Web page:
I still remember when I discovered as a small child that the world would lie to me, using my hoping, yearning heart as bait to sell me a product. Burger King aired a television commercial with cartoons that convinced me that the toy in their kid’s meal would be nothing short of life-changing. I begged and pleaded with my parents to take me to get the toy. I nagged them into submission. When they finally surrendered and took me to Burger King, I did not even bother with the food; my hands went straight to the little plastic package containing . . . a pencil topper. Even at that young age I realized: I had been scammed!
I was an easy mark. God gave me an oversized hunger for meaning. From my earliest childhood memories, intense and visceral longing has been at the core of my experience. I yearn for that which should be, but is not yet. I feel in my bones a conviction that there is a deeper, more beautiful reality to be experienced. Most troubling of all, I have a gnawing sense that I myself am not as I should be. I feel a deep disconnect in my life, and I yearn for a truer, more authentic way of being in the world.
This last part has been especially difficult to accept. I have always found it easy to critique the world, but turning this fierce critique around on myself is more challenging. During my teens and early twenties, I experienced short bursts of awareness: I would see the disorder of my thoughts, desires and inclination, the darkness and despair at my center. Yet, for the most part, this awareness only served to increase my fury against the world and those around me. I was willing to do anything to make the world a better place, anything except acknowledge my own brokenness and sin.
Fortunately the Holy Spirit has a lot of experience with cutting through delusion. Thanks to God’s intervention in my life, I have come to trust in Jesus to reveal the ways that I rebel against God and to teach me how to be his disciple. Over time, I have learned that Jesus offers the most meaningful answer to my hard-wired yearning for ultimate meaning and purpose. He is my hope.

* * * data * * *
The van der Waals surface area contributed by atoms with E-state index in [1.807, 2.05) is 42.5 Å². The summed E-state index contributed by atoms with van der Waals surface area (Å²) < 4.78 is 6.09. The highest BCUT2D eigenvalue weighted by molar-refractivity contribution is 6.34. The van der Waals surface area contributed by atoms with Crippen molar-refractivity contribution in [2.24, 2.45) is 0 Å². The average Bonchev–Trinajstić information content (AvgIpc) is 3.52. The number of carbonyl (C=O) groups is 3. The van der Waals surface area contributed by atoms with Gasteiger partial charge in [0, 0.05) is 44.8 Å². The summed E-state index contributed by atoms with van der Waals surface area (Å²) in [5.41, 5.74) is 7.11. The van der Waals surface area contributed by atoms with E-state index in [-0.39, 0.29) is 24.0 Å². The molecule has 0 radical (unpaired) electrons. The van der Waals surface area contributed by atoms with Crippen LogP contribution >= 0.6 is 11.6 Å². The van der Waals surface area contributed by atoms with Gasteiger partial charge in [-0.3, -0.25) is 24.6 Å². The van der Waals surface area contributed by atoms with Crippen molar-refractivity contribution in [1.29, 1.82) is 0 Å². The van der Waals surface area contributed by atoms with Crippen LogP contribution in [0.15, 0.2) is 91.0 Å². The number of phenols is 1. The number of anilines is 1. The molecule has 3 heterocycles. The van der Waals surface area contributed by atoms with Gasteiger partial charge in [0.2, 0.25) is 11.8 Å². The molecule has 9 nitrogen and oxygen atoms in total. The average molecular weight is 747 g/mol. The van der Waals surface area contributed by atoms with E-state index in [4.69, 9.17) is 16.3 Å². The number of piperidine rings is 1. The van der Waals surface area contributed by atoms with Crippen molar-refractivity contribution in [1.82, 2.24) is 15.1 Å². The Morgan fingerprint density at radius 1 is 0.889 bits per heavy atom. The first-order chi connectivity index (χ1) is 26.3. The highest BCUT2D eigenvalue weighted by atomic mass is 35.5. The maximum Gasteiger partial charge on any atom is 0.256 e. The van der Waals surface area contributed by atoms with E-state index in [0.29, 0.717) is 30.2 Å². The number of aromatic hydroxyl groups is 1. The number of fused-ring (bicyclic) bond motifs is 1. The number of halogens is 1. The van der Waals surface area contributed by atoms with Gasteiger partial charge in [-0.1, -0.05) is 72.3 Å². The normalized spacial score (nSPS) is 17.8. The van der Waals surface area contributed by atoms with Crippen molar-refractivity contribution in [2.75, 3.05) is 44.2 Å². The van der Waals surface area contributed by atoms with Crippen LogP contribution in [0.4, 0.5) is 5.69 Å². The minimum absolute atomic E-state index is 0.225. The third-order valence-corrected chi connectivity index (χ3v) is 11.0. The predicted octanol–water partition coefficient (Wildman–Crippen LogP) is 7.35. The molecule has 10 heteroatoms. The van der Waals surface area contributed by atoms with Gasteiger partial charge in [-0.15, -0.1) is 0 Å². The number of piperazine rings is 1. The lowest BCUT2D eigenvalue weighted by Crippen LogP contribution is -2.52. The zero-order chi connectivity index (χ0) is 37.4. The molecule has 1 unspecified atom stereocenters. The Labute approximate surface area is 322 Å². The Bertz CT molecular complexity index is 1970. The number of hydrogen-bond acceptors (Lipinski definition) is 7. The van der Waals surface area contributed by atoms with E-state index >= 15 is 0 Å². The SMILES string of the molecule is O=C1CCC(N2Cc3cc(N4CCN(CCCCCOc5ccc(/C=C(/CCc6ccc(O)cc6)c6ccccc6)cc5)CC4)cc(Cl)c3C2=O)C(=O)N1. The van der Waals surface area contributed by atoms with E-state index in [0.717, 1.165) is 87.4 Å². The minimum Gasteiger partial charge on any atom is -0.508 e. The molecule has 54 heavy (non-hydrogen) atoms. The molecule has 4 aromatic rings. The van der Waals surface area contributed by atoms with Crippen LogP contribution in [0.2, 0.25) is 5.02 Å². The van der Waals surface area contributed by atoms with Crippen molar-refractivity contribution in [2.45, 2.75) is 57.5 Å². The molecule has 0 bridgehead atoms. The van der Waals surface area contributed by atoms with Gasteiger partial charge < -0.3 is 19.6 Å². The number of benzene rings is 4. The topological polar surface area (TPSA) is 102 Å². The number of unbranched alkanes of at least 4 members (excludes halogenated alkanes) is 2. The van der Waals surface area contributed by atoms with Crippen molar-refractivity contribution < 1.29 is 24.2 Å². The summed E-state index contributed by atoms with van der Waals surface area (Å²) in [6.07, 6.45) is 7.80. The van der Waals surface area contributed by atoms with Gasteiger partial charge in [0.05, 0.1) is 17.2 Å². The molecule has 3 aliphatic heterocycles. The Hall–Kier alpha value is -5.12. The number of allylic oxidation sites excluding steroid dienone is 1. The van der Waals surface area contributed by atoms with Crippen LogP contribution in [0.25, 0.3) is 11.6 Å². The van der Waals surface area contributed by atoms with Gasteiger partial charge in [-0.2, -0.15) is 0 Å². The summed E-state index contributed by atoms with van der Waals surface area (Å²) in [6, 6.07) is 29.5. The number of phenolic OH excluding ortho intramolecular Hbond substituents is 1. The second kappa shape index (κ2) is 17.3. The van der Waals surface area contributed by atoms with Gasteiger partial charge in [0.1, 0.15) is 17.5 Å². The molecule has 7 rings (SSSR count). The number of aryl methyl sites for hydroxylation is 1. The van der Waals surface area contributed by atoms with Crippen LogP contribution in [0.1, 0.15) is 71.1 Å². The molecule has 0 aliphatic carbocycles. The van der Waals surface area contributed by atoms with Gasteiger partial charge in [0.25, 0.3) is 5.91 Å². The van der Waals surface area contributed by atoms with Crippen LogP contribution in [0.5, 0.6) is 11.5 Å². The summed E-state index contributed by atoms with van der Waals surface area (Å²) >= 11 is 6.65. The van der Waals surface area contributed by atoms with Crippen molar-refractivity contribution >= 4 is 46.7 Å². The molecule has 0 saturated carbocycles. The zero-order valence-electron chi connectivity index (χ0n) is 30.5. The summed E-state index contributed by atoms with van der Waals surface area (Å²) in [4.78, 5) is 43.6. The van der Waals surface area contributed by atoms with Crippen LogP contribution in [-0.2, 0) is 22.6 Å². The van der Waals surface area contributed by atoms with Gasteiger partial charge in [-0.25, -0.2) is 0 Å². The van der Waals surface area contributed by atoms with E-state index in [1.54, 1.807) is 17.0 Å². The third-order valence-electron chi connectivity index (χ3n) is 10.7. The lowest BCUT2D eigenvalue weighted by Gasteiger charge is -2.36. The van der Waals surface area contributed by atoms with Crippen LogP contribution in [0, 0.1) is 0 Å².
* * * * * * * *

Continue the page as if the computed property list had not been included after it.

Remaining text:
In my experience, authentic hope is impossible without Christ’s light showing me my broken condition and inviting me to embrace my powerlessness and need for God’s intervention. That is not to say that there are not other things in which we can choose to hope. Today there are many entities vying for our trust and loyalty: political candidates, soft drink manufacturers, the military and charitable nonprofits, just to name a few. All want to direct our hope towards themselves. “Hope in us. We can deliver.”
What do these individuals and institutions promise us? Sometimes it is security or wealth. Other times we are offered freedom, sex or status. Some of the most seductive are those that offer us a sense of belonging and purpose as part of a greater whole. Ultimately, the implied pay-off is always the same: “We can answer that deepest yearning that you carry inside.”
The world is full of counterfeit hopes, elaborate imitations of the satisfying goodness and steadfastness for which we yearn. Rather than directing us to look within and encounter the truth about ourselves in the face of Jesus Christ, the powers of this world are seeking to entice us with their baubles. They would have us place our hope in our nation, a sports team, military might or Coca-Cola — anything, as long as we stay addicted to their spectacle and alienated from Christ, who is the source of all true power and healing.
The many false hopes of the world are seductive precisely because they do not ask us to face the darkness within. It is easy for us to project our darkness out onto the world rather than face the truth within. We find real hope when we are ready to see ourselves as we truly are, in all our brokenness and weakness, and are transformed, one day at a time.
The world will always have another solution for us to try, another product or service or institution that it says will finally fulfill us. But for those of us who have experienced the revealing, transforming, healing light of Jesus, we know that our only true hope is in him.